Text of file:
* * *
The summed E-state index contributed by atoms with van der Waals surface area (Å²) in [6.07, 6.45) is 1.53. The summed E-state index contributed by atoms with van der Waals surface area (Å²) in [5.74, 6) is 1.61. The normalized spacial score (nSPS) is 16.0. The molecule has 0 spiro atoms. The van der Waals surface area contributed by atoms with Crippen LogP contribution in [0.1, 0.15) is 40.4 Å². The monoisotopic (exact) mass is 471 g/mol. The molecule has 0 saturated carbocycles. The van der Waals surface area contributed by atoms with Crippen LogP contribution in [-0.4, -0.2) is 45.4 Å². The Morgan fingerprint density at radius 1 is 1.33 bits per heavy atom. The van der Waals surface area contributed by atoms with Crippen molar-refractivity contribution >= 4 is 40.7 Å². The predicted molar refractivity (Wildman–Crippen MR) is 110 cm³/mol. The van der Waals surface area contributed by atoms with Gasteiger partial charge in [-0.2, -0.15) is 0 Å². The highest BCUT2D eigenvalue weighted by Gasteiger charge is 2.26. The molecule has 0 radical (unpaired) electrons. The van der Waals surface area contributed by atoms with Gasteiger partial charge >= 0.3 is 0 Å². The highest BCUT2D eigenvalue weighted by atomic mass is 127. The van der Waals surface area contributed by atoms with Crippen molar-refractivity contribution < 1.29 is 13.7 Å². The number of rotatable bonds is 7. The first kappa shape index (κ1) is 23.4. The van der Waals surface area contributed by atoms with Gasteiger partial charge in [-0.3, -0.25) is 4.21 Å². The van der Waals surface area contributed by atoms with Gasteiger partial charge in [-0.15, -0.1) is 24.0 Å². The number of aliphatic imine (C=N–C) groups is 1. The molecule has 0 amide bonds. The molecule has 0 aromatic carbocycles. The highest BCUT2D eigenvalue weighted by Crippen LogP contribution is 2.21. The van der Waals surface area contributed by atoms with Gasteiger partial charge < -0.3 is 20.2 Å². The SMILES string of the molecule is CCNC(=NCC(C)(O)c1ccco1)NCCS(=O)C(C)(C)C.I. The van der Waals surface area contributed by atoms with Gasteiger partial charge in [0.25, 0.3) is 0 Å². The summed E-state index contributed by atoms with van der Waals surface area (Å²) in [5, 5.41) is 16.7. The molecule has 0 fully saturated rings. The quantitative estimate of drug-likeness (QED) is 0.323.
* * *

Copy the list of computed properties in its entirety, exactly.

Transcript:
The summed E-state index contributed by atoms with van der Waals surface area (Å²) in [6.07, 6.45) is 1.53. The summed E-state index contributed by atoms with van der Waals surface area (Å²) in [5.74, 6) is 1.61. The normalized spacial score (nSPS) is 16.0. The molecule has 0 spiro atoms. The van der Waals surface area contributed by atoms with Crippen LogP contribution in [0.1, 0.15) is 40.4 Å². The monoisotopic (exact) mass is 471 g/mol. The molecule has 0 saturated carbocycles. The van der Waals surface area contributed by atoms with Crippen LogP contribution in [-0.4, -0.2) is 45.4 Å². The Morgan fingerprint density at radius 1 is 1.33 bits per heavy atom. The van der Waals surface area contributed by atoms with Crippen molar-refractivity contribution >= 4 is 40.7 Å². The predicted molar refractivity (Wildman–Crippen MR) is 110 cm³/mol. The van der Waals surface area contributed by atoms with Gasteiger partial charge in [-0.2, -0.15) is 0 Å². The highest BCUT2D eigenvalue weighted by Gasteiger charge is 2.26. The molecule has 0 radical (unpaired) electrons. The van der Waals surface area contributed by atoms with Gasteiger partial charge >= 0.3 is 0 Å². The highest BCUT2D eigenvalue weighted by atomic mass is 127. The van der Waals surface area contributed by atoms with Crippen molar-refractivity contribution < 1.29 is 13.7 Å². The number of rotatable bonds is 7. The first kappa shape index (κ1) is 23.4. The van der Waals surface area contributed by atoms with Gasteiger partial charge in [-0.3, -0.25) is 4.21 Å². The van der Waals surface area contributed by atoms with Gasteiger partial charge in [-0.15, -0.1) is 24.0 Å². The number of aliphatic imine (C=N–C) groups is 1. The molecule has 0 amide bonds. The molecule has 0 aromatic carbocycles. The highest BCUT2D eigenvalue weighted by Crippen LogP contribution is 2.21. The van der Waals surface area contributed by atoms with Gasteiger partial charge < -0.3 is 20.2 Å². The SMILES string of the molecule is CCNC(=NCC(C)(O)c1ccco1)NCCS(=O)C(C)(C)C.I. The van der Waals surface area contributed by atoms with Gasteiger partial charge in [0.25, 0.3) is 0 Å². The summed E-state index contributed by atoms with van der Waals surface area (Å²) in [5, 5.41) is 16.7. The molecule has 0 fully saturated rings. The quantitative estimate of drug-likeness (QED) is 0.323.